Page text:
SAN JOSE, Calif. -- Additional internal Samsung documents suggesting that the company looked to Apple for examples of how to enhance the features of its mobile devices were made public today.
During the testimony of Ravin Balakrishnan, a professor in the department of computer science at the University of Toronto, Apple brought out two of Samsung's internal usability studies -- one for a smartphone (see the first embedded document below, "Behold3 Usability Evaluation Results") and another for a tablet (see the second doc below, "P5 Usability Evaluation Results") -- with direct instructions to mimic Apple's software features.
One study dealt directly with Samsung's Vibrant smartphone, then code-named the Behold 3. The other focused on a preproduction model of Samsung's Galaxy Tab device, with comparisons to Apple's iPad 2. Both reference a particular gesture behavior, a "bounce back" effect, something outlined in Apple's '381 patent. In its complaint, Apple has accused Samsung of directly infringing on it.
In his testimony, Balakrishnan said that was, in fact, the case with 21 of Samsung's devices.
"It's very clear to me from the documents that Samsung studied this problem, recognized limitations of its current design in comparison to what the iPhone and iPad were doing, and recognized that the iPhone and iPad had a better solution," Balakrishnan told the court. "In subsequent versions of those phones in the market, that exact same functionality has been implemented."
While questioning Balakrishnan, Samsung demoed a handful of videos that showed some of the accused devices without the behavior, at least in certain applications. Balakrishnan said that much of the infringement was found in the gallery application, the one that let users view and manipulate photos, and sometimes went to others, including the Web browser and contact list.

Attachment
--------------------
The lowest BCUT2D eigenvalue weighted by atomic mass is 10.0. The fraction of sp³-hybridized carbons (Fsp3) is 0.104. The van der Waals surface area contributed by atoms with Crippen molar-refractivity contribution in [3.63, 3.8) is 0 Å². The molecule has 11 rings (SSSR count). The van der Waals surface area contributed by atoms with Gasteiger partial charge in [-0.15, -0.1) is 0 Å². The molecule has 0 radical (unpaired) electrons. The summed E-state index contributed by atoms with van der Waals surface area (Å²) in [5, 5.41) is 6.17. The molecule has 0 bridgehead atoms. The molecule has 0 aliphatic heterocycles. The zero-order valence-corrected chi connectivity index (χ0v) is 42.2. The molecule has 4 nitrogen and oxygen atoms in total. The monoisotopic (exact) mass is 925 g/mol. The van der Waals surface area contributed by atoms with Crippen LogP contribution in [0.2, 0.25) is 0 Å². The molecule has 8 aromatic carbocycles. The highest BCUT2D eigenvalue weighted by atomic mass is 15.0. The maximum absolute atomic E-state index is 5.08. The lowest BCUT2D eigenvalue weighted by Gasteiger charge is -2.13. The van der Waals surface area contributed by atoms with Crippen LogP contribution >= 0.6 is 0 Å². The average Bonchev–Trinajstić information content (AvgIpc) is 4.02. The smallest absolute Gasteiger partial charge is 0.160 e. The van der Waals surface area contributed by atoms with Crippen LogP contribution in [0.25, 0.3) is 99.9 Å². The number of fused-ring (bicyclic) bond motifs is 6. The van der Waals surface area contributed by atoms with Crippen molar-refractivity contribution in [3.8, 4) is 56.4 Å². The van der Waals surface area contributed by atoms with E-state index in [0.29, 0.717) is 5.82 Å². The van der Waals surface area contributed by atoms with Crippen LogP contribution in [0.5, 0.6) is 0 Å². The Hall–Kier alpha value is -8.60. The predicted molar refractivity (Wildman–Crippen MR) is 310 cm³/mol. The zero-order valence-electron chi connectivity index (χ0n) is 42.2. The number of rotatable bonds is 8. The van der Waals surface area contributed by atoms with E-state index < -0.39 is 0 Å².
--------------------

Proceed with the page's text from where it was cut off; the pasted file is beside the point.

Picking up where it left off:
The documents are the latest to suggest that Samsung evaluated Apple's technology while looking for features to add to its own devices. A previously revealed document covered a preproduction version of Samsung's Galaxy S1 phone and had a similar format, with side-by-side shots of the two interfaces, and a special section at the bottom of each page with "directions for improvement."
In this case, some apps got more attention than others, for their viability in using a given feature. Apple's attorneys pointed to one page in particular, where adding a bounce back effect to the Web browser was marked as "serious," with another app labeled as "critical." In another part of the document, there's even a side note that there were plans to add it.
"In other words, they intend to look at the functionality," Balakrishnan said.
Balakrishnan noted that the '381 patent had been an important development for maneuvering on touch-screen devices, since it solved two problems "elegantly." That included what Balakrishnan referred to as "freezing," and "desert fog." Freezing was when users would believe there was something wrong with their device when attempting to scroll beyond an area that was no longer scrollable, whereas desert fog was when users would end up scrolling outside the boundaries of an image, and wind up unable to find their way back.
Later in the day yet another document was cited, in the testimony of Karan Singh, who, like Balakrishnan, is a professor of computer science at the University of Toronto and has been tapped by Apple to examine Samsung's devices for infringement (see third embedded document below, "Browser Zooming Methods UX Exploration Study"). Singh said that infringement on a pair of Apple's patents covering scrolling and zooming, and double tapping, was seen on both Samsung's smartphones and tablets.
To illustrate the point, myriad videos were shown depicting the behavior on various devices. Apple also brought out an internal Samsung study from 2009 called "Browser Zooming Methods UX Exploration Study." Like the other studies, it included side-by-side examinations of behaviors, with suggestions on how to change what Samsung currently had. One of the pages that was called out noted that the company needed to "supplement" double tapping to zoom. Singh noted that before that, users were expected to hold their finger on an area for a few seconds to zoom in and out.
Apple said it intends to run through the rest of its witnesses by the end of the day, or early next week. After that, it's Samsung's turn to take the offensive with its own witnesses. So far Samsung has burned up nearly 10 hours of its allotted 25 hours of court time cross-examining Apple's witnesses.
Here are the documents in full:46 57 38
Update, 2:15 p.m. PT: Adds information on testimony of Karan Singh.
Update, 8:17 p.m. PT: Embeds documents mentioned in story.